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Editor Confronts Schulman On Rumor

By Jonathan Samuels, Crimson Staff Writer

A third-year Harvard Law Review editor confronted president Emily R. Schulman '85 on Tuesday about rumors that she or her lawyer had written a letter claiming that her troubles at the journal are a result of anti-Semitism.

But Schulman reportedly refused to confirm or deny the allegation at the time, and her lawyer refused to comment on the rumor when contacted yesterday by The Crimson.

Isobel Jones, the editor, said she accosted Schulman at the Review and demanded to know if such a letter had been written to the Review's board of trustees or the special investigator of the ongoing probe.

Schulman, who is Jewish, is currently under investigation for allegedly making racist and sexist remarks and for alleged abuse of power.

Jones said she wanted to be fair and ask Schulman about the letter before taking any action. But Jones, who converted to Judaism in 1989, said Schulman would not comment on the allegedletter or the investigation when confronted.

"I indicated that I thought I had a right toknow if she called me an anti-Semite," Jones said.

"When she said that she had not done so, Iasked the next obvious question: `Then it's nottrue that you have said what is happening is theresult of anti-Semitism, made worse because Jewsare involved?'" she added.

"Then she said that she had no comment, andthat was as much of an answer as I was going toget," Jones continued.

Schulman did not return repeated phone calls toher home yesterday afternoon and last night.

Following the confrontation, Jones met with LawSchool Dean Robert C. Clark on Wednesday to talkabout "various things" including the allegedletter. Jones said she told the dean that thereport, when completed by the investigator and theboard of trustees, should be made public--at leastto the editors of the Review.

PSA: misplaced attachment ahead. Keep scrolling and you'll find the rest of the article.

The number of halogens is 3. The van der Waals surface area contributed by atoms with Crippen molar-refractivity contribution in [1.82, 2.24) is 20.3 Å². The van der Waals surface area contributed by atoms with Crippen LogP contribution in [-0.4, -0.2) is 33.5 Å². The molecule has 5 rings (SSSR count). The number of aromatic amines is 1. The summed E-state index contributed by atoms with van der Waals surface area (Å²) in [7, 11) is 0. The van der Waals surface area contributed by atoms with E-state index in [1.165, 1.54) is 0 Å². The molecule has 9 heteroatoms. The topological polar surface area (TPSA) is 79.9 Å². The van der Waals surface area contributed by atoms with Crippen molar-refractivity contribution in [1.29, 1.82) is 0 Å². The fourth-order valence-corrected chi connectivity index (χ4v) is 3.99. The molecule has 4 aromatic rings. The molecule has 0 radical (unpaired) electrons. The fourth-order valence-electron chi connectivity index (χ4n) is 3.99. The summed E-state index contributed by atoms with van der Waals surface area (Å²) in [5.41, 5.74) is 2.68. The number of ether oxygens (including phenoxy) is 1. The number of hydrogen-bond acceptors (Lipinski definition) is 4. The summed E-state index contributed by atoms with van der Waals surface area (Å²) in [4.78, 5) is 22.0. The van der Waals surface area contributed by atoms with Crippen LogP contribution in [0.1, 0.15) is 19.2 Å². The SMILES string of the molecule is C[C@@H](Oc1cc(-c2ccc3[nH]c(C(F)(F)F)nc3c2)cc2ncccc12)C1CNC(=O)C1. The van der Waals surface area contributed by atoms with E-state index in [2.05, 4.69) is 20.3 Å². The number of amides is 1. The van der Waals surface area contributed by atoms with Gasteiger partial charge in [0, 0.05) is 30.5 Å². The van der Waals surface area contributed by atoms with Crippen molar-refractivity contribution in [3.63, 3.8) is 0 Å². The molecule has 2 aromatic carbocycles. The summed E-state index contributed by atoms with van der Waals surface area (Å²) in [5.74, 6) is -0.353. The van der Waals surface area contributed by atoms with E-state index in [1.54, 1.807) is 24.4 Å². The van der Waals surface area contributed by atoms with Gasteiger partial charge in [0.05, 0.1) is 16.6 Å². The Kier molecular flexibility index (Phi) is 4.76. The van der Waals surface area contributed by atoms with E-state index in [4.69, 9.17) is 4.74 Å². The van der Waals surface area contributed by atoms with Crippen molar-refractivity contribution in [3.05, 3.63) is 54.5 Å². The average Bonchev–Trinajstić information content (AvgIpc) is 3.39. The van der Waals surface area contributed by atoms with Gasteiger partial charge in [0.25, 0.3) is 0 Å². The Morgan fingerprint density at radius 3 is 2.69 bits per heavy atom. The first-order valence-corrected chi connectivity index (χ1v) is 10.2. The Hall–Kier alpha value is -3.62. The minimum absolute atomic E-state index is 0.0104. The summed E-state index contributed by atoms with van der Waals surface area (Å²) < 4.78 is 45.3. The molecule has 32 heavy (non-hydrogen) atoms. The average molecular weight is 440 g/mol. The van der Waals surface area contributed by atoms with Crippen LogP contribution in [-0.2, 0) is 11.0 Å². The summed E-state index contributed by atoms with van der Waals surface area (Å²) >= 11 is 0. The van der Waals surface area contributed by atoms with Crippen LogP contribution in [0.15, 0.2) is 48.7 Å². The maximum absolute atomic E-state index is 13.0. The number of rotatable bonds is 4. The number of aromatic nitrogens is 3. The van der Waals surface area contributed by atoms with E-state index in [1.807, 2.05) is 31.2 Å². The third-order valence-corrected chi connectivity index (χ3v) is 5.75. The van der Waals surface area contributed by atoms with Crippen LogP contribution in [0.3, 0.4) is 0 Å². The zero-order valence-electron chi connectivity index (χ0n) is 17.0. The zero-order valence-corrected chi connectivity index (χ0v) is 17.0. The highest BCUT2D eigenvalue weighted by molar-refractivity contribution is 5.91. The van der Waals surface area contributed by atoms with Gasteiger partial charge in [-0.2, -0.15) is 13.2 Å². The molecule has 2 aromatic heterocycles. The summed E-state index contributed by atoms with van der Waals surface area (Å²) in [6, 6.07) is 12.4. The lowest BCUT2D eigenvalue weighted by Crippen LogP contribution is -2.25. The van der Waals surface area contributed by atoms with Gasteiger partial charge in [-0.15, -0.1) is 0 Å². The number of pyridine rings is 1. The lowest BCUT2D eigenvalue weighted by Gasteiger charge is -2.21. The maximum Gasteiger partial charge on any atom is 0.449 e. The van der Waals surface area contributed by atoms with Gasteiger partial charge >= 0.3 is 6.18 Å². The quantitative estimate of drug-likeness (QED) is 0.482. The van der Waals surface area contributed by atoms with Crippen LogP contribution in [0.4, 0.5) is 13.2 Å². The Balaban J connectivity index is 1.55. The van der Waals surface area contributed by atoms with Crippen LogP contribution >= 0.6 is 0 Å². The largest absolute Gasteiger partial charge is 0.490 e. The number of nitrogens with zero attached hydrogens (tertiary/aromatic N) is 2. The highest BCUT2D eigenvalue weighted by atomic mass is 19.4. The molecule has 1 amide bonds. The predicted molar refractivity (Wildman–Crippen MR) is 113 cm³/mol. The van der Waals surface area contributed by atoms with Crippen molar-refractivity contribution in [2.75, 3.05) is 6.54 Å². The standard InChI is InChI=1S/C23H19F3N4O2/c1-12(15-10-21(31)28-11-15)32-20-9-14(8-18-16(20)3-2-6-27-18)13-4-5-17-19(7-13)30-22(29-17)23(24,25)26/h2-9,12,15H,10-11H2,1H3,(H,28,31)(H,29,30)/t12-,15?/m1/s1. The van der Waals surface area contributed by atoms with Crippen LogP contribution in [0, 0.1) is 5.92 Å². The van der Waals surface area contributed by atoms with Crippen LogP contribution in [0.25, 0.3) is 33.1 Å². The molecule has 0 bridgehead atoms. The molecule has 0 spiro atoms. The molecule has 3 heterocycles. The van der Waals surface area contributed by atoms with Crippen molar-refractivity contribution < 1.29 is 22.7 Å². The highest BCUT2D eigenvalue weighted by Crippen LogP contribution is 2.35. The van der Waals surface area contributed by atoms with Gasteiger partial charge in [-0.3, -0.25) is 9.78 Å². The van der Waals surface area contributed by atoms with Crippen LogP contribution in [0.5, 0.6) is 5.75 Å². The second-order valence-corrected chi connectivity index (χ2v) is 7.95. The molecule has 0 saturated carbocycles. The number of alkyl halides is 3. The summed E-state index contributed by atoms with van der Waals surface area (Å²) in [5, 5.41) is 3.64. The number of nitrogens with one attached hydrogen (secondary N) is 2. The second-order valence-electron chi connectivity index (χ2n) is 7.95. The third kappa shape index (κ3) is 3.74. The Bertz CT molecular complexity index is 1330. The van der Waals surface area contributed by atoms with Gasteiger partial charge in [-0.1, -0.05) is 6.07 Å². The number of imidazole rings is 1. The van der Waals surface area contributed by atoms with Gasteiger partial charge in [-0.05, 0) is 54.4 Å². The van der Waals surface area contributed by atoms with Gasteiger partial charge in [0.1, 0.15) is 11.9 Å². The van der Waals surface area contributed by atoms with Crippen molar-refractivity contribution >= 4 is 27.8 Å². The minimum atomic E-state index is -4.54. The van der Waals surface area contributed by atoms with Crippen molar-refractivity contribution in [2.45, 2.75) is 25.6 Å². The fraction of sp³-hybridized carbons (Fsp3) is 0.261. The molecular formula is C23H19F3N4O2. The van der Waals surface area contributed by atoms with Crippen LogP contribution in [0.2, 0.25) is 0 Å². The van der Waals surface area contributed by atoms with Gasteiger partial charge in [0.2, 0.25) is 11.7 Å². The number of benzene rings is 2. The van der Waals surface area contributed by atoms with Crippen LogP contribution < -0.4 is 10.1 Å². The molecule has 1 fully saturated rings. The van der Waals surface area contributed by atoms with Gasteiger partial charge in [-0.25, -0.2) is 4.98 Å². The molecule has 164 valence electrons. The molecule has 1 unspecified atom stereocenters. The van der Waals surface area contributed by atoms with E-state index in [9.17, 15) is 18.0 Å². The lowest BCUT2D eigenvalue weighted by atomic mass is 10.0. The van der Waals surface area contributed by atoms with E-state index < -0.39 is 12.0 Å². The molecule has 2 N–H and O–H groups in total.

Clark last night declined to comment on thealleged letter or the investigation.

But he did say many students have approachedhim regarding the dispute at the Review, and hewill consider Jones' recommendation that the finaldecision be made public.

Schulman's lawyer, Nancy Gertner, also declinedyesterday to confirm or deny if she had written aletter saying that Schulman was a victim ofanti-Semitism.

"Both sides in this investigation haveregularly and confidentially communicated with theboard of trustees and with the investigator,"Gertner said.

But Gertner complained that the impartiality ofthe pending decision is in jeopardy because somuch information has leaked out.

"I would like to know how the communications ofany of us were released to the media....If thisinvestigation is to be fair, the information mustbe kept out of the media until a decision ismade," she said.

The investigator contracted by the Review'sboard of trustees, Boston attorney Ralph D. Gants'76, would neither confirm nor deny yesterday ifhe had received the alleged letter.

"I'm not going to comment on thecorrespondences involved with the investigation,"he said.

Jones said she told other Review editors abouther discussion with Schulman because "I thoughtthey should know what had happened."

Another Review editor, who spoke on conditionof anonymity, said yesterday that she heardthatSchulman's lawyer had written a letterregarding an anti-Semitic charge. The editor saidshe didn't see Schulman involved in the argumentTuesday, but she said "it may very well havehappened."

The dispute over charges of anti-Semitism isthe latest development in the ongoing probe of theReview president.

The controversy began at a September 30 staffmeeting when four Black women editors chargedSchulman of racism.

According to some third-year editors, Schulmansaid that allowing a Black woman to edit anarticle written by Assistant Professor of LawCharles J. Ogletree Jr., who is Black, "would be adisaster."

Some editors also alleged that Schulmandiscouraged a female classmate from seeking toadvance in the Law Review hierarchy, because thatwould mean "too many women in leadershippositions."